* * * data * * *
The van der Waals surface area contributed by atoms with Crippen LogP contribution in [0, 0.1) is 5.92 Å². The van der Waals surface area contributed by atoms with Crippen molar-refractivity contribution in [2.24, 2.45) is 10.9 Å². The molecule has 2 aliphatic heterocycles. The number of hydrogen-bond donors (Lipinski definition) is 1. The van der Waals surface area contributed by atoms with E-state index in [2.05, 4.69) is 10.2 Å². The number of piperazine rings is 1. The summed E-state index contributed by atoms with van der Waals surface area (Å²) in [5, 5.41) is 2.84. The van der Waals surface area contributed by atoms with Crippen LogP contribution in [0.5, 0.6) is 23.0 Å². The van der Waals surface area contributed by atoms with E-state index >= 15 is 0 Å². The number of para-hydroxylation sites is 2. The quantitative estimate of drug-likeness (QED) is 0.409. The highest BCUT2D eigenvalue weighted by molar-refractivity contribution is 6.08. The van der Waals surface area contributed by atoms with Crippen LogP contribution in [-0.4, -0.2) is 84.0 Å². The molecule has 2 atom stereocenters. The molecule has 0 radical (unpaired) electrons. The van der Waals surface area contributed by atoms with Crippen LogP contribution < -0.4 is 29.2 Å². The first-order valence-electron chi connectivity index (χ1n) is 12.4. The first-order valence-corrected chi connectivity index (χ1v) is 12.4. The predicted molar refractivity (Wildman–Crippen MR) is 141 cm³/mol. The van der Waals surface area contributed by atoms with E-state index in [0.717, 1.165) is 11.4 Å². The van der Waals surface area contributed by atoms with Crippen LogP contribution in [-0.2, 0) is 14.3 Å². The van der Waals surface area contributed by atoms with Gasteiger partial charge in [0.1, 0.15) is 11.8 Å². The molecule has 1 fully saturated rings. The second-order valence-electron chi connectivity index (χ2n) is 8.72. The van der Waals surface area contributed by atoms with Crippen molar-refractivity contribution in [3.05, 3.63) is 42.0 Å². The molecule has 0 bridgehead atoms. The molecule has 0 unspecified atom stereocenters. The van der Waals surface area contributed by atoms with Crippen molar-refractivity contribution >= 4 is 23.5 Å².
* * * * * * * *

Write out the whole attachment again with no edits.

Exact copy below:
The van der Waals surface area contributed by atoms with Crippen LogP contribution in [0, 0.1) is 5.92 Å². The van der Waals surface area contributed by atoms with Crippen molar-refractivity contribution in [2.24, 2.45) is 10.9 Å². The molecule has 2 aliphatic heterocycles. The number of hydrogen-bond donors (Lipinski definition) is 1. The van der Waals surface area contributed by atoms with E-state index in [2.05, 4.69) is 10.2 Å². The number of piperazine rings is 1. The summed E-state index contributed by atoms with van der Waals surface area (Å²) in [5, 5.41) is 2.84. The van der Waals surface area contributed by atoms with Crippen LogP contribution in [0.5, 0.6) is 23.0 Å². The van der Waals surface area contributed by atoms with E-state index >= 15 is 0 Å². The number of para-hydroxylation sites is 2. The quantitative estimate of drug-likeness (QED) is 0.409. The highest BCUT2D eigenvalue weighted by molar-refractivity contribution is 6.08. The van der Waals surface area contributed by atoms with Crippen LogP contribution in [-0.4, -0.2) is 84.0 Å². The molecule has 2 atom stereocenters. The molecule has 0 radical (unpaired) electrons. The van der Waals surface area contributed by atoms with Crippen LogP contribution < -0.4 is 29.2 Å². The first-order valence-electron chi connectivity index (χ1n) is 12.4. The first-order valence-corrected chi connectivity index (χ1v) is 12.4. The predicted molar refractivity (Wildman–Crippen MR) is 141 cm³/mol. The van der Waals surface area contributed by atoms with E-state index in [0.717, 1.165) is 11.4 Å². The van der Waals surface area contributed by atoms with Crippen LogP contribution in [-0.2, 0) is 14.3 Å². The van der Waals surface area contributed by atoms with Gasteiger partial charge in [0.1, 0.15) is 11.8 Å². The molecule has 1 fully saturated rings. The second-order valence-electron chi connectivity index (χ2n) is 8.72. The van der Waals surface area contributed by atoms with Crippen molar-refractivity contribution in [3.05, 3.63) is 42.0 Å². The molecule has 0 bridgehead atoms. The molecule has 0 unspecified atom stereocenters. The van der Waals surface area contributed by atoms with Crippen molar-refractivity contribution >= 4 is 23.5 Å².